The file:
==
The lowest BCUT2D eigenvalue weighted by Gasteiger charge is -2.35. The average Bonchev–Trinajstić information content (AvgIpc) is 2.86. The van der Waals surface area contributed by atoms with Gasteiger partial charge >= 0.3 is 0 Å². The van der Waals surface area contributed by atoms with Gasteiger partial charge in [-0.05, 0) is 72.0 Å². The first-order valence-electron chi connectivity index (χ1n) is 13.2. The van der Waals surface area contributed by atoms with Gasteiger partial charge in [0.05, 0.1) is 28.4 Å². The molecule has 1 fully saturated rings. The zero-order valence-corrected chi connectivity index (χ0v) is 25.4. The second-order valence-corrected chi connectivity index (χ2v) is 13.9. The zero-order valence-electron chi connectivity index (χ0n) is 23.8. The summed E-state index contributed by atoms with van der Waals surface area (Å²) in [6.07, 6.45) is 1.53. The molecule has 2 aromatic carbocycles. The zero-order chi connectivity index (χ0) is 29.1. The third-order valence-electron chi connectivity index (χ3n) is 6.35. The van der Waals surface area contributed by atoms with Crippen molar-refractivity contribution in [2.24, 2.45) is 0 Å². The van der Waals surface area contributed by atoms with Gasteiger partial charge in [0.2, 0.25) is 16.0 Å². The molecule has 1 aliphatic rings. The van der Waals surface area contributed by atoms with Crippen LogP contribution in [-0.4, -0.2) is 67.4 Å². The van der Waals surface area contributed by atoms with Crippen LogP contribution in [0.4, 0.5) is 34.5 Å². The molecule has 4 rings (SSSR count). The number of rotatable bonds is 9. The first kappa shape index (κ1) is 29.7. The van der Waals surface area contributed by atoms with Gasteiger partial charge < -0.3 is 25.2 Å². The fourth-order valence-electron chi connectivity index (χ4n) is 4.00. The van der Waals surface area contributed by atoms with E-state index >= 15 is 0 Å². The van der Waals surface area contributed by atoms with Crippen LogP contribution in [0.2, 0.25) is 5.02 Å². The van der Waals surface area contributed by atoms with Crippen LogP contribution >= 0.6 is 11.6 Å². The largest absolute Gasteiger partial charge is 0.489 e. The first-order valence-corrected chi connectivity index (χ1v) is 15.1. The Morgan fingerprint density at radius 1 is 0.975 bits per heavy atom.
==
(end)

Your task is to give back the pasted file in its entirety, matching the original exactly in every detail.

The lowest BCUT2D eigenvalue weighted by Gasteiger charge is -2.35. The average Bonchev–Trinajstić information content (AvgIpc) is 2.86. The van der Waals surface area contributed by atoms with Gasteiger partial charge >= 0.3 is 0 Å². The van der Waals surface area contributed by atoms with Gasteiger partial charge in [-0.05, 0) is 72.0 Å². The first-order valence-electron chi connectivity index (χ1n) is 13.2. The van der Waals surface area contributed by atoms with Gasteiger partial charge in [0.05, 0.1) is 28.4 Å². The molecule has 1 fully saturated rings. The zero-order valence-corrected chi connectivity index (χ0v) is 25.4. The second-order valence-corrected chi connectivity index (χ2v) is 13.9. The zero-order valence-electron chi connectivity index (χ0n) is 23.8. The summed E-state index contributed by atoms with van der Waals surface area (Å²) in [6.07, 6.45) is 1.53. The molecule has 2 aromatic carbocycles. The zero-order chi connectivity index (χ0) is 29.1. The third-order valence-electron chi connectivity index (χ3n) is 6.35. The van der Waals surface area contributed by atoms with Crippen molar-refractivity contribution in [2.24, 2.45) is 0 Å². The van der Waals surface area contributed by atoms with Gasteiger partial charge in [0.2, 0.25) is 16.0 Å². The molecule has 1 aliphatic rings. The van der Waals surface area contributed by atoms with Crippen LogP contribution in [-0.4, -0.2) is 67.4 Å². The van der Waals surface area contributed by atoms with Crippen LogP contribution in [0.4, 0.5) is 34.5 Å². The molecule has 4 rings (SSSR count). The number of rotatable bonds is 9. The first kappa shape index (κ1) is 29.7. The van der Waals surface area contributed by atoms with Gasteiger partial charge < -0.3 is 25.2 Å². The fourth-order valence-electron chi connectivity index (χ4n) is 4.00. The van der Waals surface area contributed by atoms with E-state index >= 15 is 0 Å². The van der Waals surface area contributed by atoms with Crippen LogP contribution in [0.2, 0.25) is 5.02 Å². The van der Waals surface area contributed by atoms with Crippen LogP contribution >= 0.6 is 11.6 Å². The largest absolute Gasteiger partial charge is 0.489 e. The first-order valence-corrected chi connectivity index (χ1v) is 15.1. The Morgan fingerprint density at radius 1 is 0.975 bits per heavy atom.